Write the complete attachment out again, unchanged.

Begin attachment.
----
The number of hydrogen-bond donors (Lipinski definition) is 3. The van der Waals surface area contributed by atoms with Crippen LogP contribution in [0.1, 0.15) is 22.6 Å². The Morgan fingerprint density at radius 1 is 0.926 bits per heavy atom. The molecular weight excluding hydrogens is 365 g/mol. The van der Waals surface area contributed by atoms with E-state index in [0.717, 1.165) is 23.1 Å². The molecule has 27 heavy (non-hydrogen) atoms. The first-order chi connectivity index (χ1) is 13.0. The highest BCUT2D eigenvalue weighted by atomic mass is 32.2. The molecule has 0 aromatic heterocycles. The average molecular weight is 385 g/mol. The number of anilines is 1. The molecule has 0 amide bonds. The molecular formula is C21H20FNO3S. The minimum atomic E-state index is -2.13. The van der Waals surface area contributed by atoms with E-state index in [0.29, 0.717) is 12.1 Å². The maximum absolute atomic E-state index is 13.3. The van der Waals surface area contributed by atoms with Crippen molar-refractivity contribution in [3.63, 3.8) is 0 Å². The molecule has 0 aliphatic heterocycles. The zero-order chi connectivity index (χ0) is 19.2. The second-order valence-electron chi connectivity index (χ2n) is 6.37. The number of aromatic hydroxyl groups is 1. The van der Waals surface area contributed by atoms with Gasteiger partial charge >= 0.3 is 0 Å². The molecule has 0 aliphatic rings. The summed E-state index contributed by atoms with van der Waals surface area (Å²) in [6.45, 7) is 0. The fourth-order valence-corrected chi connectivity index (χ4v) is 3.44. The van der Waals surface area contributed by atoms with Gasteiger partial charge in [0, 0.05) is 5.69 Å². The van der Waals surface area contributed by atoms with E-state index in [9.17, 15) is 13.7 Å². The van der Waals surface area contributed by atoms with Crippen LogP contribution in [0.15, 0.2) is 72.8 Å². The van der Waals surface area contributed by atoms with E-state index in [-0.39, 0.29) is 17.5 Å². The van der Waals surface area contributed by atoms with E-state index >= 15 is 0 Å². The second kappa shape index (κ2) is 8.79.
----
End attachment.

The number of hydrogen-bond donors (Lipinski definition) is 3. The van der Waals surface area contributed by atoms with Crippen LogP contribution in [0.1, 0.15) is 22.6 Å². The Morgan fingerprint density at radius 1 is 0.926 bits per heavy atom. The molecular weight excluding hydrogens is 365 g/mol. The van der Waals surface area contributed by atoms with E-state index in [0.717, 1.165) is 23.1 Å². The molecule has 27 heavy (non-hydrogen) atoms. The first-order chi connectivity index (χ1) is 13.0. The highest BCUT2D eigenvalue weighted by atomic mass is 32.2. The molecule has 0 aromatic heterocycles. The average molecular weight is 385 g/mol. The number of anilines is 1. The molecule has 0 amide bonds. The molecular formula is C21H20FNO3S. The minimum atomic E-state index is -2.13. The van der Waals surface area contributed by atoms with E-state index in [0.29, 0.717) is 12.1 Å². The maximum absolute atomic E-state index is 13.3. The van der Waals surface area contributed by atoms with Crippen molar-refractivity contribution in [3.63, 3.8) is 0 Å². The molecule has 0 aliphatic heterocycles. The zero-order chi connectivity index (χ0) is 19.2. The second-order valence-electron chi connectivity index (χ2n) is 6.37. The number of aromatic hydroxyl groups is 1. The van der Waals surface area contributed by atoms with Gasteiger partial charge >= 0.3 is 0 Å². The molecule has 0 aliphatic rings. The summed E-state index contributed by atoms with van der Waals surface area (Å²) in [6.45, 7) is 0. The fourth-order valence-corrected chi connectivity index (χ4v) is 3.44. The van der Waals surface area contributed by atoms with Gasteiger partial charge in [0, 0.05) is 5.69 Å². The van der Waals surface area contributed by atoms with E-state index in [9.17, 15) is 13.7 Å². The van der Waals surface area contributed by atoms with Crippen LogP contribution in [0.15, 0.2) is 72.8 Å². The van der Waals surface area contributed by atoms with E-state index in [-0.39, 0.29) is 17.5 Å². The van der Waals surface area contributed by atoms with E-state index >= 15 is 0 Å². The second kappa shape index (κ2) is 8.79.